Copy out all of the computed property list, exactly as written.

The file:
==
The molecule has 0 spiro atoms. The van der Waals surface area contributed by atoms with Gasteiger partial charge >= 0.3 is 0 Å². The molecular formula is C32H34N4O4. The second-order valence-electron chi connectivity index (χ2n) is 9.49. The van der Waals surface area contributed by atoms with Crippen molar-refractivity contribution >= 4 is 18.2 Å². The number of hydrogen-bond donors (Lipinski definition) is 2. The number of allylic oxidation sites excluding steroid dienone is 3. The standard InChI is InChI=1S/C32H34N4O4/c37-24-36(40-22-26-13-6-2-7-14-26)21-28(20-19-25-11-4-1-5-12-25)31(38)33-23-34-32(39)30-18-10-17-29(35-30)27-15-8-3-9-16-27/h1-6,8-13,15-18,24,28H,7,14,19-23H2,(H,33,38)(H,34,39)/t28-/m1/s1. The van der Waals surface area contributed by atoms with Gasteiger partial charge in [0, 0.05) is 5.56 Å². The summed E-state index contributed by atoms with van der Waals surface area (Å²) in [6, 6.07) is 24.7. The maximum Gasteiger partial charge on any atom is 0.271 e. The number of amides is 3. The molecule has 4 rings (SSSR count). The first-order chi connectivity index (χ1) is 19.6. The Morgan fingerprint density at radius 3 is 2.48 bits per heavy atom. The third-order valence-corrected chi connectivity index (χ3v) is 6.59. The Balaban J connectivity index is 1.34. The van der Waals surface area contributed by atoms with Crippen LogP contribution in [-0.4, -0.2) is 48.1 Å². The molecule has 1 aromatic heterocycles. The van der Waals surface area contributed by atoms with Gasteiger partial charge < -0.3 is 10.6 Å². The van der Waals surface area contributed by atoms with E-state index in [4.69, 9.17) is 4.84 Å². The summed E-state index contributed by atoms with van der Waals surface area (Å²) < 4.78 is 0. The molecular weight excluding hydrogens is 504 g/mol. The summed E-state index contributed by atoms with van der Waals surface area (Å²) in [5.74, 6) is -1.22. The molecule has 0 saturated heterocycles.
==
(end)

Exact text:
The molecule has 0 spiro atoms. The van der Waals surface area contributed by atoms with Gasteiger partial charge >= 0.3 is 0 Å². The molecular formula is C32H34N4O4. The second-order valence-electron chi connectivity index (χ2n) is 9.49. The van der Waals surface area contributed by atoms with Crippen molar-refractivity contribution >= 4 is 18.2 Å². The number of hydrogen-bond donors (Lipinski definition) is 2. The number of allylic oxidation sites excluding steroid dienone is 3. The standard InChI is InChI=1S/C32H34N4O4/c37-24-36(40-22-26-13-6-2-7-14-26)21-28(20-19-25-11-4-1-5-12-25)31(38)33-23-34-32(39)30-18-10-17-29(35-30)27-15-8-3-9-16-27/h1-6,8-13,15-18,24,28H,7,14,19-23H2,(H,33,38)(H,34,39)/t28-/m1/s1. The van der Waals surface area contributed by atoms with Gasteiger partial charge in [0, 0.05) is 5.56 Å². The summed E-state index contributed by atoms with van der Waals surface area (Å²) in [6, 6.07) is 24.7. The maximum Gasteiger partial charge on any atom is 0.271 e. The number of amides is 3. The molecule has 4 rings (SSSR count). The first-order chi connectivity index (χ1) is 19.6. The Morgan fingerprint density at radius 3 is 2.48 bits per heavy atom. The third-order valence-corrected chi connectivity index (χ3v) is 6.59. The Balaban J connectivity index is 1.34. The van der Waals surface area contributed by atoms with Crippen LogP contribution in [-0.4, -0.2) is 48.1 Å². The molecule has 1 aromatic heterocycles. The van der Waals surface area contributed by atoms with Gasteiger partial charge < -0.3 is 10.6 Å². The van der Waals surface area contributed by atoms with E-state index in [4.69, 9.17) is 4.84 Å². The summed E-state index contributed by atoms with van der Waals surface area (Å²) < 4.78 is 0. The molecular weight excluding hydrogens is 504 g/mol. The summed E-state index contributed by atoms with van der Waals surface area (Å²) in [5.74, 6) is -1.22. The molecule has 0 saturated heterocycles.